Mental toughness behind Tallawahs championship
Tough mental aptitudes as well as world-class players were some of the main exponents identified by Jamaica Tallawahs coach Paul Nixon as the main reasons they were able to capture their second title at the end of the fourth staging of the HERO Motocorp Caribbean Premier League Twenty20 recently.
Nixon, a former England international, made the remarks in light of how the Tallawahs rebounded from three late-season defeats to rise to the top.
''We knew we would have had blimps, but it was about remaining consistent in our behaviours, our standards, and our processes,'' stated Nixon.
''One can easily make mistakes by batting a ball down somebody's throat or bowl a bad ball. But it was about not getting carried away. It was about keeping calm, breathing in pressure situations, taking time out during a game to clear one's head for some good decision making. That's exactly what these lads did, and I am very proud.''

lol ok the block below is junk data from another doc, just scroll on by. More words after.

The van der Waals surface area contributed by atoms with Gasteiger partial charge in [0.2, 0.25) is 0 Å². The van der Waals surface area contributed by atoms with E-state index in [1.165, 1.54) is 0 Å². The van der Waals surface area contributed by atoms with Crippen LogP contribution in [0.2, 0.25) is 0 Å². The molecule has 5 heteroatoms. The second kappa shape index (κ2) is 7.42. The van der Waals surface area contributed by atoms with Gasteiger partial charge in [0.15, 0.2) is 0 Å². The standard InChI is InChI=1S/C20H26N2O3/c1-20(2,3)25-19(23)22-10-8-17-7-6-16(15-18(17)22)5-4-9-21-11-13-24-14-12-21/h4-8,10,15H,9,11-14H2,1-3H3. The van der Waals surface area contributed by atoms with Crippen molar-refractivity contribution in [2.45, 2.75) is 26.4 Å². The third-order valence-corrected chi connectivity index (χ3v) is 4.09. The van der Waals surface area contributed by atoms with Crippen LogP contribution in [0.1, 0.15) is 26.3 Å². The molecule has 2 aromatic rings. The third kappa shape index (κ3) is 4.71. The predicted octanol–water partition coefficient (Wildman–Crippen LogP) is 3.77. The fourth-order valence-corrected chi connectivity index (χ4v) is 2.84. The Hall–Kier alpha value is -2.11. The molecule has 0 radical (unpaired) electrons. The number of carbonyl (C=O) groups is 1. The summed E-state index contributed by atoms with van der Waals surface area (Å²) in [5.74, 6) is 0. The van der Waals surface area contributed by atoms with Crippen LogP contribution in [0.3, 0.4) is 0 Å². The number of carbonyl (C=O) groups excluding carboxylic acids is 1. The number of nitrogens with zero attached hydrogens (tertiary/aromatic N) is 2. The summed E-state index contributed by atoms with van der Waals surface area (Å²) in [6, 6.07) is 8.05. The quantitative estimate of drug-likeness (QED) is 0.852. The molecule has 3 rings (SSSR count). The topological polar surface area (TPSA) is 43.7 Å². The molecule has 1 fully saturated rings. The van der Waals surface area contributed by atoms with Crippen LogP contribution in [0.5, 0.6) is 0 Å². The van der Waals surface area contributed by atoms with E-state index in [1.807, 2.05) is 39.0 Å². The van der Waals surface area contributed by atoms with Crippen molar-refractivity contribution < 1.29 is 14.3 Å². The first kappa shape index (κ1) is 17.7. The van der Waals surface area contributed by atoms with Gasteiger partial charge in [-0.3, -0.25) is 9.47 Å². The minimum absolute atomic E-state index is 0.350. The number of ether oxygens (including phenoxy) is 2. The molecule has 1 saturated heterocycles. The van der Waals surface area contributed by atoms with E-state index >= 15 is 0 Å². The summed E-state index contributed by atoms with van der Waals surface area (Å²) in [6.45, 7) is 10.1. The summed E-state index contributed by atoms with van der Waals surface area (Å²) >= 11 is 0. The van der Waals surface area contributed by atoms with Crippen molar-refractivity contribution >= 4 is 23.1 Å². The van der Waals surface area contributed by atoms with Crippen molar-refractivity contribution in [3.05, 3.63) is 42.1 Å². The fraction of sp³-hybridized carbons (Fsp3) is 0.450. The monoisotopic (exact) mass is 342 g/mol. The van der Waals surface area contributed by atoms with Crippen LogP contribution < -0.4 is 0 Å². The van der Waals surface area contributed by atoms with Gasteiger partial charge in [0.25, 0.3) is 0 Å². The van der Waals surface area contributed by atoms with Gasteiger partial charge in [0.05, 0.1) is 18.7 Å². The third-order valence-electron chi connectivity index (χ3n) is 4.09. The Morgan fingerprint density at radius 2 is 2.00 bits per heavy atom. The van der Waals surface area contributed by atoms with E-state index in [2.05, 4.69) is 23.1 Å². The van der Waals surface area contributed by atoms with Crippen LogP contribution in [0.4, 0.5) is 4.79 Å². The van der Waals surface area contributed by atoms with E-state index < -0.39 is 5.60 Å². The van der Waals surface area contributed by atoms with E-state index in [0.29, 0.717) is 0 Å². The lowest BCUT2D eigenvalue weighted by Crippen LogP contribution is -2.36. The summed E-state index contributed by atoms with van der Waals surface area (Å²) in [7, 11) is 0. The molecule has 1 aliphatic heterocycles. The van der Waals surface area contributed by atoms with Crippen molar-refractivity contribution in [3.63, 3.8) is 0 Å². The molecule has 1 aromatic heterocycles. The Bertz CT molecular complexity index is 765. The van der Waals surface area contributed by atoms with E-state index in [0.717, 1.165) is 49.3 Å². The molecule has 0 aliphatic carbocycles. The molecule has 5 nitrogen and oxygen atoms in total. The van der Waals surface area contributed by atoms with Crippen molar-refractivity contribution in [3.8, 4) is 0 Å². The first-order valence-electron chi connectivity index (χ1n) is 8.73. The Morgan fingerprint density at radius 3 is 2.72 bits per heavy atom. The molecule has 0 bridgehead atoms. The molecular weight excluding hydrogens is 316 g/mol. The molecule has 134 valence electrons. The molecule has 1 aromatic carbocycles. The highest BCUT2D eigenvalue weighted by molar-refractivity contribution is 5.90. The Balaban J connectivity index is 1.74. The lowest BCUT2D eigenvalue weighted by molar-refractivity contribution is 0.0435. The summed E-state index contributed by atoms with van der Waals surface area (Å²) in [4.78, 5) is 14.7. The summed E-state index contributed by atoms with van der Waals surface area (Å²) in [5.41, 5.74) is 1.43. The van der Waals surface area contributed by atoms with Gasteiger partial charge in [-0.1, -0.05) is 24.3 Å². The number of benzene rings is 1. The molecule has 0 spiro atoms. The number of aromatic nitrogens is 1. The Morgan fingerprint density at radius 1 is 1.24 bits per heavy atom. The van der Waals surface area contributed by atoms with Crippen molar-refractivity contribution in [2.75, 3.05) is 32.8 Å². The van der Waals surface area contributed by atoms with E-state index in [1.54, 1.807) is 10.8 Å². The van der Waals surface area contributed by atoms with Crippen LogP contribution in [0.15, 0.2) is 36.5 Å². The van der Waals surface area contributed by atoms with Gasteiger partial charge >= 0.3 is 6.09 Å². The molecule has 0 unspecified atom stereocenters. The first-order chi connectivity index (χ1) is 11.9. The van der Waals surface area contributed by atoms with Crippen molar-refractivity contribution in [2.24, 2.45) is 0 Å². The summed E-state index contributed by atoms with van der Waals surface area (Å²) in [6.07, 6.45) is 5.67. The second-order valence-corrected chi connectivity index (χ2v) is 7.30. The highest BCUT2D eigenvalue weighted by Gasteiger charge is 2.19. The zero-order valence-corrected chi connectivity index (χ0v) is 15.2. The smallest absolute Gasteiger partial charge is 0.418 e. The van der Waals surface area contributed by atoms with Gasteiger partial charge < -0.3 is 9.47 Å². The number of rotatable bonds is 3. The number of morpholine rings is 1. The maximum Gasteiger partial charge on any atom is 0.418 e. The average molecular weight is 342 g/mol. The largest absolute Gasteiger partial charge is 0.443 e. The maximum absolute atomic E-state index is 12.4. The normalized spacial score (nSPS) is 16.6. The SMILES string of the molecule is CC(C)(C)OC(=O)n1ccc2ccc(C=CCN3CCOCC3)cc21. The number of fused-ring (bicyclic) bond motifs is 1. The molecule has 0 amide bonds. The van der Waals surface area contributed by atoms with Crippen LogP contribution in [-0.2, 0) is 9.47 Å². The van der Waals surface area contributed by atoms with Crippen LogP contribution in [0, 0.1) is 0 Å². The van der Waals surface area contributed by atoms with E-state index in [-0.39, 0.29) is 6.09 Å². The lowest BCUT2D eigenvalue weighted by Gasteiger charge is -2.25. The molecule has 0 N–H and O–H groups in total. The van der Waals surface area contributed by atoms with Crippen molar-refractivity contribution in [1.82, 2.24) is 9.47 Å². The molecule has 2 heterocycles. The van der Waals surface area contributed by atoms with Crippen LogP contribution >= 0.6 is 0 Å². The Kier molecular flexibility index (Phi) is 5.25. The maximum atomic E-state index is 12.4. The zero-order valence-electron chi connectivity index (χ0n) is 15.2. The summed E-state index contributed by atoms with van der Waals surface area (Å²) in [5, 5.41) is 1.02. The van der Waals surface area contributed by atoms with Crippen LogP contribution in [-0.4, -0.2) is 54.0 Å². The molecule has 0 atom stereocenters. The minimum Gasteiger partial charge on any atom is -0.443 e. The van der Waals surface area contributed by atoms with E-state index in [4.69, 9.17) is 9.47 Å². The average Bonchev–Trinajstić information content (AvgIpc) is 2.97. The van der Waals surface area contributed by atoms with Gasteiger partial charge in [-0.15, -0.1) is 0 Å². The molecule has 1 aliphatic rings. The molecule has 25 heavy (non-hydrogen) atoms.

Leaders of the six-team tournament for much of the preliminary round, Jamaica lost their final two first-round matches to eventual semi-finalists St Lucia Zouks in Florida before also going down to Guyana Amazon Warriors in the first play-off the semi-finals.
They, however, mainly on the back of a shot-filled century from leading all-rounder AndrE Russell, were able to rebound and defeat dethroned champions Trinbago Knight Riders in the second semi-final encounter, which sent them into the final.
They then on the back of a man-of-the-match performance from Pakistani leg-spinner, Imad Wasim, and a smashing half-century from captain Chris Gayle overcame the challenge of the Amazon Warriors in the tournament decider.
Nixon also credited Sri Lankan Kumar Sangakarra and South African Dayle Steyn for setting high standards.
Nixon also expressed pleasure at the talent of regional players as exhibited throughout the tournament, and believes that in time to come this will augur well for West Indies cricket.